After the 1968 General Assembly, the Administrative Committee charged a sub-committee with the task of proposing a symbol for the church. Hundreds of designs were submitted, but none seemed right. By November the Deputy General Minister and President, William Howland, suggested that the committee's staff consultant and chairperson agree on a specific proposal and bring it back to the committee: that meant Robert L. Friedly of the Office of Interpretation and Ronald E. Osborn.[85]

On January 20, 1970, the two men sat down for lunch. With a red felt-tip pen, Osborn began to scrawl a Saint Andrew's cross circumscribed inside a chalice on his placemat.[86]

Immediately, Friedly dispatched the crude drawing to Bruce Tilsley, a commercial artist and member of Central Christian Church of Denver, with the plea that he prepare an artistic version of the ideas. Tilsley responded with two or three sketches, from which was selected the now-familiar red chalice. Use of the proposed symbol became so prevalent that there was little debate when official adoption was considered at the 1971 General Assembly.[86]

Because most congregations call themselves "Christian Churches," the chalice has become a simple way to identify Disciples of Christ Churches through signage, letterhead, and other forms of publicity.[87]

Membership trends[edit]

The Christian Church (Disciples of Christ) has experienced a significant loss of membership since the middle of the 20th century. Membership peaked in 1958 at just under 2 million.[88] In 1993, membership dropped below 1 million. In 2009, the denomination reported 658,869 members in 3,691 congregations.[88] As of 2010, the five states with the highest adherence rates were Kansas, Missouri, Iowa, Kentucky and Oklahoma.[89] The states with the largest absolute number of adherents were Missouri, Texas, Indiana, Kentucky and Ohio.[90]

Affiliated academic institutions[edit]

From the very beginnings of the movement, Disciples have founded institutions of higher learning. Alexander Campbell taught young leaders and founded Bethany College. The movement established similar schools, especially in the years following the American Civil War.[91]

Because intellectual and religious freedom are important values for the Disciples of Christ, the colleges, universities, and seminaries founded by its congregations do not seek to indoctrinate students or faculty with a sectarian point of view.[92]

In the 21st century, the relationship between the Christian Church (Disciples of Christ) and its affiliated universities is the purview of Higher Education and Leadership Ministries (HELM), an agency of the General Church.[93]

Universities and colleges[edit]

Seminaries and theological institutions[edit]

The Disciples have four seminaries and divinity schools directly affiliated with the denomination. These institutions have an ecumenical student body, a reflection of the Disciples' focus on church unity. They are:

The Disciples have three additional institutions that provide supplementary education and community living for ecumenical theological institutions. They are:

Ecumenical relations[edit]

The Disciples of Christ maintains ecumenical relations with the Pontifical Council for Promoting Christian Unity.[95] It is also affiliated with other ecumenical organizations such as Churches Uniting in Christ, Christian Churches Together, the National Council of Churches and the World Council of Churches.[96] It maintains Ordained Ministerial Partner Standing with the United Church of Christ, which means that clergy ordained in the Disciples of Christ may also serve in the United Church of Christ.[97]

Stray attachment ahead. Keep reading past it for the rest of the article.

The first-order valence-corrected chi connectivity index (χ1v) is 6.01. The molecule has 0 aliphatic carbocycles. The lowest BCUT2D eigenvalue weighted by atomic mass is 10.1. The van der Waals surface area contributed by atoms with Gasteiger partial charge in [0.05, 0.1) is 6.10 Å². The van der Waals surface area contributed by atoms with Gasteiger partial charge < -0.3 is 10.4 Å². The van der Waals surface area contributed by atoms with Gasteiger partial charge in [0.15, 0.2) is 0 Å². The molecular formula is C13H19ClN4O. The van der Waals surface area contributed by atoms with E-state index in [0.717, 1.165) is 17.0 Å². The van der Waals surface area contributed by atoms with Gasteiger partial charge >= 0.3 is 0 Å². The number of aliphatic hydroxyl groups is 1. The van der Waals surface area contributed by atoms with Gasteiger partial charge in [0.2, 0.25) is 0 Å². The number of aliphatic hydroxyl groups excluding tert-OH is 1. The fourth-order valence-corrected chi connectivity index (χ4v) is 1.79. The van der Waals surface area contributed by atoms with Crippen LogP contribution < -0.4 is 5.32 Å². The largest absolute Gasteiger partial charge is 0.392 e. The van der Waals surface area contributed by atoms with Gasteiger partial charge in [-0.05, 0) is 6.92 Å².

Prominent members[edit]

See also[edit]

Notes[edit]

  1. ^ The full name of the denomination, "Christian Church (Disciples of Christ)", includes the parenthetical phrase.
  2. ^ From Marco Antonio de Dominis, De Repubblica Ecclesiastica

References[edit]

  1. ^ a b "Disciples of Christ Claim Distinction of Fastest Declining Church". Retrieved 2019-11-13.
  2. ^ "Appendix B: Classification of Protestant Denominations". Retrieved April 22, 2019.
  3. ^ "Christian Church (Disciples of Christ)". Christian Church (Disciples of Christ).
  4. ^ "Christian Church (Disciples of Christ)- Religious Groups - The Association of Religion Data Archives".
  5. ^ "Religious Landscape Study". pewforum.org. Pew Research. Retrieved February 22, 2016.
  6. ^ "The Christian Congregation | Non-denominational church in LaFollette, TN | Powered by Net Ministries". www.netministries.org. Retrieved 2020-07-06.
  7. ^ McAlister and Tucker (1975). Page 29
  8. ^ McAlister and Tucker (1975). page 27
  9. ^ Marshall, et al. 1804.
  10. ^ McAlister and Tucker, (1975) page 79
  11. ^ McAlister and Tucker, (1975) page 80
  12. ^ McAlister and Tucker, (1975) page 82
  13. ^ McAlister and Tucker, (1975) pages 108–111
  14. ^ McAlister & Tucker (1975) Page 117
  15. ^ Davis, M. M. (1915), Page 86
  16. ^ McAlister & Tucker (1975). page 131
  17. ^ McAlister & Tucker (1975). pages 132–133
  18. ^ McAlister & Tucker (1975). pages 144-145
  19. ^ Davis, M. M. (1915), Pages 116–120
  20. ^ Davis, M. M. (1915), Pages 116
  21. ^ Garrison & DeGroot (1948) page 212
  22. ^ Price, T. D. (October 1953). "Book Review: Schism in the Early Church". Review & Expositor. 50 (4): 495–496. doi:10.1177/003463735305000412. ISSN 0034-6373. S2CID 147512310.
  23. ^ McAlister & Tucker (1975). pages 153–154
  24. ^ McAlister & Tucker (1975) pages 27–28
  25. ^ "Churches of Christ - 10 Things to Know about their History and Beliefs". Christianity.com. Retrieved 2021-01-24.
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Sources[edit]

Further reading[edit]

  • Butchart, Reuben. The Disciples of Christ in Canada Since 1930... in series, Canadian Headquarters' Publications. Toronto, Ont.: Churches of Christ (Disciples), 1949. xv, 674 p.

External links[edit]